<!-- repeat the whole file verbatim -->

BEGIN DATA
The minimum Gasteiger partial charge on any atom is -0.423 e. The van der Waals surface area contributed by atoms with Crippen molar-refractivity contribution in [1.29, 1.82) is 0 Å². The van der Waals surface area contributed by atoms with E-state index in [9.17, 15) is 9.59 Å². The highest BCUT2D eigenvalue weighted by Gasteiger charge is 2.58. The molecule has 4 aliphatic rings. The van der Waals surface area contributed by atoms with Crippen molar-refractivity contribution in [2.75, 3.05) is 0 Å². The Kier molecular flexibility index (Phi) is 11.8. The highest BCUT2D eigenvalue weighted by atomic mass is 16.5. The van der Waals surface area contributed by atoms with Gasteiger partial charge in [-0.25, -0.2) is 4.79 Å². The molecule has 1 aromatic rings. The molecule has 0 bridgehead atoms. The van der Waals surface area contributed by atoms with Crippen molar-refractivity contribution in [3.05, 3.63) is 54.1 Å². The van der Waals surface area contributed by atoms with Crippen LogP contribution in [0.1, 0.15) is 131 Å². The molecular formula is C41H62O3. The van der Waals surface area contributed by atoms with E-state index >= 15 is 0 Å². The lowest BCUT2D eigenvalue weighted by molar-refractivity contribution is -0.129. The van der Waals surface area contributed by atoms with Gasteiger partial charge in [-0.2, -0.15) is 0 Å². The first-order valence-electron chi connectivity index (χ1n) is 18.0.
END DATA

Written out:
The minimum Gasteiger partial charge on any atom is -0.423 e. The van der Waals surface area contributed by atoms with Crippen molar-refractivity contribution in [1.29, 1.82) is 0 Å². The van der Waals surface area contributed by atoms with E-state index in [9.17, 15) is 9.59 Å². The highest BCUT2D eigenvalue weighted by Gasteiger charge is 2.58. The molecule has 4 aliphatic rings. The van der Waals surface area contributed by atoms with Crippen molar-refractivity contribution in [2.75, 3.05) is 0 Å². The Kier molecular flexibility index (Phi) is 11.8. The highest BCUT2D eigenvalue weighted by atomic mass is 16.5. The van der Waals surface area contributed by atoms with Gasteiger partial charge in [-0.25, -0.2) is 4.79 Å². The molecule has 1 aromatic rings. The molecule has 0 bridgehead atoms. The van der Waals surface area contributed by atoms with Crippen molar-refractivity contribution in [3.05, 3.63) is 54.1 Å². The van der Waals surface area contributed by atoms with Crippen LogP contribution in [0.1, 0.15) is 131 Å². The molecular formula is C41H62O3. The van der Waals surface area contributed by atoms with E-state index >= 15 is 0 Å². The lowest BCUT2D eigenvalue weighted by molar-refractivity contribution is -0.129. The van der Waals surface area contributed by atoms with Gasteiger partial charge in [-0.2, -0.15) is 0 Å². The first-order valence-electron chi connectivity index (χ1n) is 18.0.